Since the beginning of the occupation of its territory, in which its pioneering spirit seemed to be guided by conflicting objectives and attitudes, Argentina has always lived its history with struggle and restlessness, regional rivalries, divergence between classes and factions. In the midst of these flames, it became politicized, acquired vigorous social combativeness and an unmistakable profile as a nation, but even today it has problems to integrate itself around a safe perspective and a decided national project.

Discovery and colonization

It is difficult to say which was the first navigator to set foot in Argentine lands. It may have been the Florentine Américo Vespúcio and they may have been Portuguese. It was in the name of the Spanish crown, however, that the official communication of the discovery was made, under the responsibility of Juan Díaz de Solís, who disembarked (1516) in Candelaria (today Maldonado), discovering the Dulce or Solís sea, later river da Prata. The navigator perished shortly afterwards with almost all his men, attacked – and probably devoured – by Guarani. A few remnants arrived in Brazil, telling fantastic stories about the empire of a white king where there would be a mountain full of silver. The account, which would have come to him by the Indians, certainly referred to the Incas, who were not yet conquered. For Portuguese and Spaniards,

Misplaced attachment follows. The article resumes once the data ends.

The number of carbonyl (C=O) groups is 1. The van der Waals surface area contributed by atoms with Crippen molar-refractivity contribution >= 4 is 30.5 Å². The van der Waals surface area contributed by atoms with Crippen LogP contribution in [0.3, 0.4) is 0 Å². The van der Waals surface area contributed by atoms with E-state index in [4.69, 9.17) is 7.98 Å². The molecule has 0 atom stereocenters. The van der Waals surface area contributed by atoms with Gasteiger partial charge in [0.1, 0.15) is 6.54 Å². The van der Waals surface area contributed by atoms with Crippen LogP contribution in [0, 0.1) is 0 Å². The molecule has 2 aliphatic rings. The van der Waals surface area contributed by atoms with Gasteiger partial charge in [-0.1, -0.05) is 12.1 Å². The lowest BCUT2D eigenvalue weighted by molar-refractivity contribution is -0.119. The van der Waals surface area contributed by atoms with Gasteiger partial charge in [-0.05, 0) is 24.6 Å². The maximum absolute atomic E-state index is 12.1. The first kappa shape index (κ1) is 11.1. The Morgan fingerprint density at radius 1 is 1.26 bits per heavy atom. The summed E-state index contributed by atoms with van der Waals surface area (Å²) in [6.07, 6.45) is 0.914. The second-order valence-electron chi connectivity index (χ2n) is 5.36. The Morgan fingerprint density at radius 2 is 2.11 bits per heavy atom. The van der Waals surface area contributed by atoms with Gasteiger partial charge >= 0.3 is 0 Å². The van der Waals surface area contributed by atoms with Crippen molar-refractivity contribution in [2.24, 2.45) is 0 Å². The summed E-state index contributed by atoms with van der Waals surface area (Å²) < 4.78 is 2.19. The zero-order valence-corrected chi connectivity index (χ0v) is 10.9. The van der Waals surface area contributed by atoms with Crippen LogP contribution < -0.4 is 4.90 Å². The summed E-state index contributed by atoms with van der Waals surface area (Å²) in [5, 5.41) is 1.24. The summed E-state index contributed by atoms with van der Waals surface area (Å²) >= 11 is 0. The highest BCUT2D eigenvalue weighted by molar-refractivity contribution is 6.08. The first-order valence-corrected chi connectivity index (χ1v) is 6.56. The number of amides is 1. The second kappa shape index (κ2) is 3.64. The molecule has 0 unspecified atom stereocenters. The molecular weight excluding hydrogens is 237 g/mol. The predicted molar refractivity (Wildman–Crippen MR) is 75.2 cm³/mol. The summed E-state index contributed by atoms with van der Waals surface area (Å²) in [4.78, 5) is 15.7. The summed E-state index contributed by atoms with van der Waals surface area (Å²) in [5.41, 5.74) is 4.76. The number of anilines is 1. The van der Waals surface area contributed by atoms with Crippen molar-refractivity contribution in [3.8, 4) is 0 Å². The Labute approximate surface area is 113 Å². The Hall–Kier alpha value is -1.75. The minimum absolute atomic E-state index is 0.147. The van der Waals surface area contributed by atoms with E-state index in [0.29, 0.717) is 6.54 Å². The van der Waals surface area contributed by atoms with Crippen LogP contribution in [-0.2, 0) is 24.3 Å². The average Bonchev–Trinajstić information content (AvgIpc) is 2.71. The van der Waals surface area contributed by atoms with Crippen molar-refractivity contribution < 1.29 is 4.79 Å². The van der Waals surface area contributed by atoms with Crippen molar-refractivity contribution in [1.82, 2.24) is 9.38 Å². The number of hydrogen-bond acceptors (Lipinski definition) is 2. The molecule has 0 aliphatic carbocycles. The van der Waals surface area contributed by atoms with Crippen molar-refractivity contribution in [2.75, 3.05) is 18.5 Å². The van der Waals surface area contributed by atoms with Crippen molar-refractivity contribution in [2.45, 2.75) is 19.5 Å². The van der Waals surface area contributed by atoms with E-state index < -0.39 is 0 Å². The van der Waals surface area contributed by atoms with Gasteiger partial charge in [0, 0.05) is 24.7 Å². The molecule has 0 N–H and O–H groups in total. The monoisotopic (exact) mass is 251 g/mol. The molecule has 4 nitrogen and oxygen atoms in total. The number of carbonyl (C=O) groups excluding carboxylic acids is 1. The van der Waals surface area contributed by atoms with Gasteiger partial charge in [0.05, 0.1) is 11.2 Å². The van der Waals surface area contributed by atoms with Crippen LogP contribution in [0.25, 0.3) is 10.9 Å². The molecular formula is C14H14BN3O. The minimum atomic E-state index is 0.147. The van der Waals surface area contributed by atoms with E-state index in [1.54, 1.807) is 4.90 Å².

According to Petsinclude.com, the Argentine territory, at that time, was inhabited by several indigenous peoples, adding up to a population that would be close to 300,000. The Spaniards tried to use them as labor, which only worked with those already engaged in agriculture, in the north of Mesopotamia and in the mountains of the northwest. However, in southern Mesopotamia, Chaco, Pampas and Patagonia, hunter tribes were hostile to colonization, opposing constant resistance.

Six years after Fernão de Magalhães discovered the strait that took his name and connects the Atlantic and Pacific oceans, the Genoese Sebastiano Caboto entered the estuary of the Prata, founded the fortress of Sancti Spiritus and, although he did not find silver, he had new information about a vast empire northwest of the region. It was the starting point for the interest of the Spanish emperor Carlos V, who entrusted the colonization of the territory to Pedro de Mendoza. This, on February 3, 1536, founded the fort of Nuestra Señora Santa María del Buen Aire, the initial nucleus of the city of Buenos Aires, soon abandoned (1541) to the Indians who attacked it. In the following year, the city of Asunción (later capital of Paraguay) would be founded, from which the Argentine lands began to be colonized.